On one hand, we have road safety rules and on the other, there are road ethics to be considered as well. But, for us everything is like a child’s toy: the road, the vehicle, our own safety and even someone else’s life.

Imagine 400 deaths happening everyday due to a plane crash. Would we consider the situation as casually as we consider deaths on the road? In terms of ranking, cities like Delhi, Chennai, Jaipur, Bengaluru, Mumbai account for highest road deaths respectively. Speeding, drunk-driving, reckless driving, not wearing helmets are some of the main causes of accidents in these cities. On top of it, under-age driving is a major issue.

According to a Times of India report, six out of ten Indians never go through a driving license test to obtain the document! The same is being done to obtain drivers licenses for heavy transporting vehicles like trucks and lorries.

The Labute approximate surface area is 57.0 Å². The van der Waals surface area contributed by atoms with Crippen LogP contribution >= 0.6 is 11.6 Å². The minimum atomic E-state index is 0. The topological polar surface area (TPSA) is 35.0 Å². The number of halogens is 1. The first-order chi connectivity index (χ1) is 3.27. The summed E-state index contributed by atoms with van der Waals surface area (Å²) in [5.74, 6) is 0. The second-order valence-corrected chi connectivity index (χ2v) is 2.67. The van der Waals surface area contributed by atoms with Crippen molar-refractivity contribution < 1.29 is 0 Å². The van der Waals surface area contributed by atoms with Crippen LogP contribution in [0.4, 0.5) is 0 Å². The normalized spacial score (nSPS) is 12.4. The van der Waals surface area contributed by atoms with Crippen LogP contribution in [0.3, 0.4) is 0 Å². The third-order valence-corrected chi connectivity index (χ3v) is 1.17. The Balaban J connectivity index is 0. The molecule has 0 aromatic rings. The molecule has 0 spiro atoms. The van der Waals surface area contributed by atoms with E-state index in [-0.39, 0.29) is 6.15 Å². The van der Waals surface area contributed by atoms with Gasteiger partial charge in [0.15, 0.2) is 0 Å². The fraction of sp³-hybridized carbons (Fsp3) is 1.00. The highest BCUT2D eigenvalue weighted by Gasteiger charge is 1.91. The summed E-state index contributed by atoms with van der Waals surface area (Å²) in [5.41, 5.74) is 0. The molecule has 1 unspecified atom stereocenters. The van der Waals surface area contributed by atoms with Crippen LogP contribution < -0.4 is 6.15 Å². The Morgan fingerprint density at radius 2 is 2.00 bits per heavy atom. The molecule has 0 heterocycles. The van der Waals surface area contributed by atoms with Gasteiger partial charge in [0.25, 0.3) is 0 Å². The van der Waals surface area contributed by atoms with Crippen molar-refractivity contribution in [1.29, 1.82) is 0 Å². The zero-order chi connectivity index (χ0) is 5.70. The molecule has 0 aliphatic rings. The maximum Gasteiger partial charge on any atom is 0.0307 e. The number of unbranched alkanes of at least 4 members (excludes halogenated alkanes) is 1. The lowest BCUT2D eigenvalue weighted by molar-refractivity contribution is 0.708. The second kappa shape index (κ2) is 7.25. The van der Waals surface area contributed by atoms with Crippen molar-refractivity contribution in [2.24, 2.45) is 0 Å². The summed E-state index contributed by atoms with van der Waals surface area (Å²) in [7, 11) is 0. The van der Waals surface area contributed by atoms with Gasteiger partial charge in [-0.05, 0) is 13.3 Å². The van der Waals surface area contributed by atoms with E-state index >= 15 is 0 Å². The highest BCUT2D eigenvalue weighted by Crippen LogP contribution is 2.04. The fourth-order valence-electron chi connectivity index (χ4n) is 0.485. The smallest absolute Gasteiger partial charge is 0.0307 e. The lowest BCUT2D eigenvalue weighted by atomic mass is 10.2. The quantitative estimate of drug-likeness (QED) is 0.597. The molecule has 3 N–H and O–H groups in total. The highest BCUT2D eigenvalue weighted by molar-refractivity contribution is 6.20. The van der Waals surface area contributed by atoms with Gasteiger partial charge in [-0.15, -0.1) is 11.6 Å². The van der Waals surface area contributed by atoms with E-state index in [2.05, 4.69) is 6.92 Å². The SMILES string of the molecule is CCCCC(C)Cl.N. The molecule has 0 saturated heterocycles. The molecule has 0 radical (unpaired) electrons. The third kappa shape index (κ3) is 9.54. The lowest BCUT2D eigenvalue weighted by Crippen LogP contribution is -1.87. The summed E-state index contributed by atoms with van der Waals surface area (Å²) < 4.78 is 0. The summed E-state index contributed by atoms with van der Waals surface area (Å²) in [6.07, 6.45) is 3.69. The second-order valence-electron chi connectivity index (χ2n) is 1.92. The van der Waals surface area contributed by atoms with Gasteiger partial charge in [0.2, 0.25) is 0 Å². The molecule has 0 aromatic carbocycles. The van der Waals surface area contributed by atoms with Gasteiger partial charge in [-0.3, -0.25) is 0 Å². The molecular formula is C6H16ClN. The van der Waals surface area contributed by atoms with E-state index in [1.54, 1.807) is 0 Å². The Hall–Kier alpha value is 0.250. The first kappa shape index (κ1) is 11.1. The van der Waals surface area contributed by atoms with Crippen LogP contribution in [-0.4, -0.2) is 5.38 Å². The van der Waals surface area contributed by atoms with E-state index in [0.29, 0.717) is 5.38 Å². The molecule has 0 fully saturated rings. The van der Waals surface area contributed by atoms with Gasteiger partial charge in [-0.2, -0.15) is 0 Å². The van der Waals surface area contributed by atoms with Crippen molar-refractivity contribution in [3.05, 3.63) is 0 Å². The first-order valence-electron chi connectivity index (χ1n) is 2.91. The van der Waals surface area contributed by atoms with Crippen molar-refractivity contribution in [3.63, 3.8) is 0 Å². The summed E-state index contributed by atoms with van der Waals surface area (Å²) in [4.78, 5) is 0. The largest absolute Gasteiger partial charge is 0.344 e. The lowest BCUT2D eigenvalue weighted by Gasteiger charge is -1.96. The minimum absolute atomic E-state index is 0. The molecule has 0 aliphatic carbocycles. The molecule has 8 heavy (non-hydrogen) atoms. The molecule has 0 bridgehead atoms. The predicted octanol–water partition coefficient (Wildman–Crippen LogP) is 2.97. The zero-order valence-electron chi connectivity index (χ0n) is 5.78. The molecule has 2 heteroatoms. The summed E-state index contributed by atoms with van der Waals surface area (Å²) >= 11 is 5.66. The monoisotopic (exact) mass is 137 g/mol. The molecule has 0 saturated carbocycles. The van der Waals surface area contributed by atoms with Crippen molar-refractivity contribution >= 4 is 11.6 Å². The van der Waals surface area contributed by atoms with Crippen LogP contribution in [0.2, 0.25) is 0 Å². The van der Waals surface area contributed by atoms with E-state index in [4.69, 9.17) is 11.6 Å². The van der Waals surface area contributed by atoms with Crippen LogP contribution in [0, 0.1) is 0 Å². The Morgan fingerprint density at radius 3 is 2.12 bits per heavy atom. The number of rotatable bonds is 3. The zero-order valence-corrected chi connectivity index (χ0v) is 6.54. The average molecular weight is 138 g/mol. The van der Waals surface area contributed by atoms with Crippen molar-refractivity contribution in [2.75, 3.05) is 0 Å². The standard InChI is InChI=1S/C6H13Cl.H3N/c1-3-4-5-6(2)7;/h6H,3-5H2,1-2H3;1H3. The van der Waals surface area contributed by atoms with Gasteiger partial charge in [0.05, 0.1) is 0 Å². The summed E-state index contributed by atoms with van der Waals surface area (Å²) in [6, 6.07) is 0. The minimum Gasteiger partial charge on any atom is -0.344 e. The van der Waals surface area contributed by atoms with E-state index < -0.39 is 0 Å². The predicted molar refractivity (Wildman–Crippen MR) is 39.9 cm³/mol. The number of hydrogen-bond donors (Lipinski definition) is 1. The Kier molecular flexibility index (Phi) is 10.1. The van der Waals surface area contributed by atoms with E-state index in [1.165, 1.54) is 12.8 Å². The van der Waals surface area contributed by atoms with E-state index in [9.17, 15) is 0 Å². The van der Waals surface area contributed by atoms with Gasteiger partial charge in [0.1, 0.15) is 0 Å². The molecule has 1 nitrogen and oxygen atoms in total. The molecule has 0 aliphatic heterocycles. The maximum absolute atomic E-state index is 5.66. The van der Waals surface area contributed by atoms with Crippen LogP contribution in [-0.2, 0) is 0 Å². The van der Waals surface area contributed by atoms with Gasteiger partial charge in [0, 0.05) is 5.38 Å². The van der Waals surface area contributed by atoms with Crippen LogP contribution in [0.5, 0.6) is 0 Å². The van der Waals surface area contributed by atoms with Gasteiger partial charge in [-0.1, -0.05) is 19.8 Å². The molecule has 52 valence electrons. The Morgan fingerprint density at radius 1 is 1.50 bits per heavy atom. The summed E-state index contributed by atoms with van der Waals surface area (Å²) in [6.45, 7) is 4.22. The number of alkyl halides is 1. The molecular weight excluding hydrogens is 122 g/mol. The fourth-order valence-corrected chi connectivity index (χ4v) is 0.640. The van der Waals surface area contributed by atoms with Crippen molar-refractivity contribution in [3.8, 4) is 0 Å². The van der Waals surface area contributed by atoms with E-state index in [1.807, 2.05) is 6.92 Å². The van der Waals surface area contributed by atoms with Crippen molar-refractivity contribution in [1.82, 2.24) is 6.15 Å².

Traffic circles around potholes during the rains. (Photo by Parveen Kumar/Hindustan Times via Getty Images)

Rapid motorisation, inadequate infrastructure and ineffective legislation and enforcement altogether contribute to road accident fatalities. However, road planning and design in India mostly fails to take into consideration the needs of these users. Provisions for pedestrians either do not exist and even if they do, they are not up to the mark and often unsafe. While two-wheelers make up approximately 76% of urban traffic, no effort is made to segregate these from bigger vehicles.

Some of our roads are delicate enough to create potholes that could gulp down entire cars. Corrupted engineering of roads is so normal in India that potholed roads in rural and urban areas do not frighten the users anymore, rather they have evolved with adaptive skills for being able to jump, slide and dive while they drive.

To combat the existing problems we face while being on the road in India, these are a few suggestions: